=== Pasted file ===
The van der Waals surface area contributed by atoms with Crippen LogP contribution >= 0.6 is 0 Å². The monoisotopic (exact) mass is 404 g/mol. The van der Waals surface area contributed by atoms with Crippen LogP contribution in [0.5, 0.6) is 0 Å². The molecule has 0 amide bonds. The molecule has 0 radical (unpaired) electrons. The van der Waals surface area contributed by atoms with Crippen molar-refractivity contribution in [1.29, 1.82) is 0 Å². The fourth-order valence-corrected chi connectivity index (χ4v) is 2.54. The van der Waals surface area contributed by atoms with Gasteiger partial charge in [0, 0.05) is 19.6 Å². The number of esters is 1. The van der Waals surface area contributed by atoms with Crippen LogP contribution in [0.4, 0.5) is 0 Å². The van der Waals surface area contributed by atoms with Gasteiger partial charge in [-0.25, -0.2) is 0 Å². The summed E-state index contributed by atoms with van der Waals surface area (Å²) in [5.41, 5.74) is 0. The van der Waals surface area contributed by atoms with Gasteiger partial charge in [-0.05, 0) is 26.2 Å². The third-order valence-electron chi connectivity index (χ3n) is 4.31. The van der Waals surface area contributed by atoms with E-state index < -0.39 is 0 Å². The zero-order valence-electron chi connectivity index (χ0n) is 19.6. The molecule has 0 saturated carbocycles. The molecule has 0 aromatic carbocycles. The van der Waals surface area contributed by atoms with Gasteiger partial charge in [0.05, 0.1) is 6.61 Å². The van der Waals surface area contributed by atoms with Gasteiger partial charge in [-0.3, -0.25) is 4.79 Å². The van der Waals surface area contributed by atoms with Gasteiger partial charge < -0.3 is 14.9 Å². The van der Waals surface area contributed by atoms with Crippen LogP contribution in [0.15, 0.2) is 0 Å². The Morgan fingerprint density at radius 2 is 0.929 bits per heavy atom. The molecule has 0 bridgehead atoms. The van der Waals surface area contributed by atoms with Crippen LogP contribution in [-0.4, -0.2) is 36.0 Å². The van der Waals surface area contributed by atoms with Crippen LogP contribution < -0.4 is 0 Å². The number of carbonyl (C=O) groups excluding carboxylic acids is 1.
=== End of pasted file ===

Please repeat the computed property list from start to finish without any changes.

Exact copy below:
The van der Waals surface area contributed by atoms with Crippen LogP contribution >= 0.6 is 0 Å². The monoisotopic (exact) mass is 404 g/mol. The van der Waals surface area contributed by atoms with Crippen LogP contribution in [0.5, 0.6) is 0 Å². The molecule has 0 amide bonds. The molecule has 0 radical (unpaired) electrons. The van der Waals surface area contributed by atoms with Crippen molar-refractivity contribution in [1.29, 1.82) is 0 Å². The fourth-order valence-corrected chi connectivity index (χ4v) is 2.54. The van der Waals surface area contributed by atoms with Gasteiger partial charge in [0, 0.05) is 19.6 Å². The number of esters is 1. The van der Waals surface area contributed by atoms with Crippen LogP contribution in [0.4, 0.5) is 0 Å². The van der Waals surface area contributed by atoms with Gasteiger partial charge in [-0.25, -0.2) is 0 Å². The summed E-state index contributed by atoms with van der Waals surface area (Å²) in [5.41, 5.74) is 0. The van der Waals surface area contributed by atoms with Gasteiger partial charge in [-0.05, 0) is 26.2 Å². The third-order valence-electron chi connectivity index (χ3n) is 4.31. The van der Waals surface area contributed by atoms with E-state index < -0.39 is 0 Å². The zero-order valence-electron chi connectivity index (χ0n) is 19.6. The molecule has 0 saturated carbocycles. The molecule has 0 aromatic carbocycles. The van der Waals surface area contributed by atoms with Gasteiger partial charge in [0.05, 0.1) is 6.61 Å². The van der Waals surface area contributed by atoms with Gasteiger partial charge in [-0.3, -0.25) is 4.79 Å². The van der Waals surface area contributed by atoms with Gasteiger partial charge < -0.3 is 14.9 Å². The van der Waals surface area contributed by atoms with Crippen LogP contribution in [0.15, 0.2) is 0 Å². The Morgan fingerprint density at radius 2 is 0.929 bits per heavy atom. The molecule has 0 bridgehead atoms. The van der Waals surface area contributed by atoms with Crippen LogP contribution in [-0.4, -0.2) is 36.0 Å². The van der Waals surface area contributed by atoms with Crippen LogP contribution < -0.4 is 0 Å². The number of carbonyl (C=O) groups excluding carboxylic acids is 1.